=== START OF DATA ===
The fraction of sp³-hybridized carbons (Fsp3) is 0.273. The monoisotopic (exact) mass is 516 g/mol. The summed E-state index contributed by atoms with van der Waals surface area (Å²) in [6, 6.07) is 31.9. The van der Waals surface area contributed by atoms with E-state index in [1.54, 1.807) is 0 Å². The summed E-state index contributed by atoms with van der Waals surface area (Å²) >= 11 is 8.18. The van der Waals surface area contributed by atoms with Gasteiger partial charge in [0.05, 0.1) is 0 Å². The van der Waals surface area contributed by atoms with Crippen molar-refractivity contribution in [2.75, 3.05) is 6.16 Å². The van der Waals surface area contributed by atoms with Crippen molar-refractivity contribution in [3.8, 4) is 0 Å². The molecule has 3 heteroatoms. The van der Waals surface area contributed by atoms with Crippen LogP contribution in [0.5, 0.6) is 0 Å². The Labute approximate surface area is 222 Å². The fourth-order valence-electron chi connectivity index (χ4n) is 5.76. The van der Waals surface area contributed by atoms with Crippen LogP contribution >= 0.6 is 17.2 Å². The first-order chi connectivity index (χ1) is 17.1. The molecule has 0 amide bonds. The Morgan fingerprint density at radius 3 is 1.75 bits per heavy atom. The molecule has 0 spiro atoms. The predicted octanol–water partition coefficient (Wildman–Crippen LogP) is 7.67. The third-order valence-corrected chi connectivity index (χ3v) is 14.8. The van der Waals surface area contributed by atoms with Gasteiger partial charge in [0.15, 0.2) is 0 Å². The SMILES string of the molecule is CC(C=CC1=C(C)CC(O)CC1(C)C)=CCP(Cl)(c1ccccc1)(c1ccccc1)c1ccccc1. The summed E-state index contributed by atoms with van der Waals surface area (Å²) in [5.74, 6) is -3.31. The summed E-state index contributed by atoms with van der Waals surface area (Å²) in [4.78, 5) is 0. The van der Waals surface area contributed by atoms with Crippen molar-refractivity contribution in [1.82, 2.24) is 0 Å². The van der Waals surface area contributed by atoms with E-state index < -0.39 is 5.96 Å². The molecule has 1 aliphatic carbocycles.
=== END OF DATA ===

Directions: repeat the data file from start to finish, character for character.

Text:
The fraction of sp³-hybridized carbons (Fsp3) is 0.273. The monoisotopic (exact) mass is 516 g/mol. The summed E-state index contributed by atoms with van der Waals surface area (Å²) in [6, 6.07) is 31.9. The van der Waals surface area contributed by atoms with E-state index in [1.54, 1.807) is 0 Å². The summed E-state index contributed by atoms with van der Waals surface area (Å²) >= 11 is 8.18. The van der Waals surface area contributed by atoms with Gasteiger partial charge in [0.05, 0.1) is 0 Å². The van der Waals surface area contributed by atoms with Crippen molar-refractivity contribution in [2.75, 3.05) is 6.16 Å². The van der Waals surface area contributed by atoms with Crippen molar-refractivity contribution in [3.8, 4) is 0 Å². The molecule has 3 heteroatoms. The van der Waals surface area contributed by atoms with Crippen LogP contribution in [0.5, 0.6) is 0 Å². The Labute approximate surface area is 222 Å². The fourth-order valence-electron chi connectivity index (χ4n) is 5.76. The van der Waals surface area contributed by atoms with Crippen LogP contribution >= 0.6 is 17.2 Å². The first-order chi connectivity index (χ1) is 17.1. The molecule has 0 amide bonds. The Morgan fingerprint density at radius 3 is 1.75 bits per heavy atom. The molecule has 0 spiro atoms. The predicted octanol–water partition coefficient (Wildman–Crippen LogP) is 7.67. The third-order valence-corrected chi connectivity index (χ3v) is 14.8. The van der Waals surface area contributed by atoms with Gasteiger partial charge in [0.15, 0.2) is 0 Å². The SMILES string of the molecule is CC(C=CC1=C(C)CC(O)CC1(C)C)=CCP(Cl)(c1ccccc1)(c1ccccc1)c1ccccc1. The summed E-state index contributed by atoms with van der Waals surface area (Å²) in [5.74, 6) is -3.31. The summed E-state index contributed by atoms with van der Waals surface area (Å²) in [4.78, 5) is 0. The van der Waals surface area contributed by atoms with Crippen molar-refractivity contribution in [1.82, 2.24) is 0 Å². The van der Waals surface area contributed by atoms with E-state index < -0.39 is 5.96 Å². The molecule has 1 aliphatic carbocycles.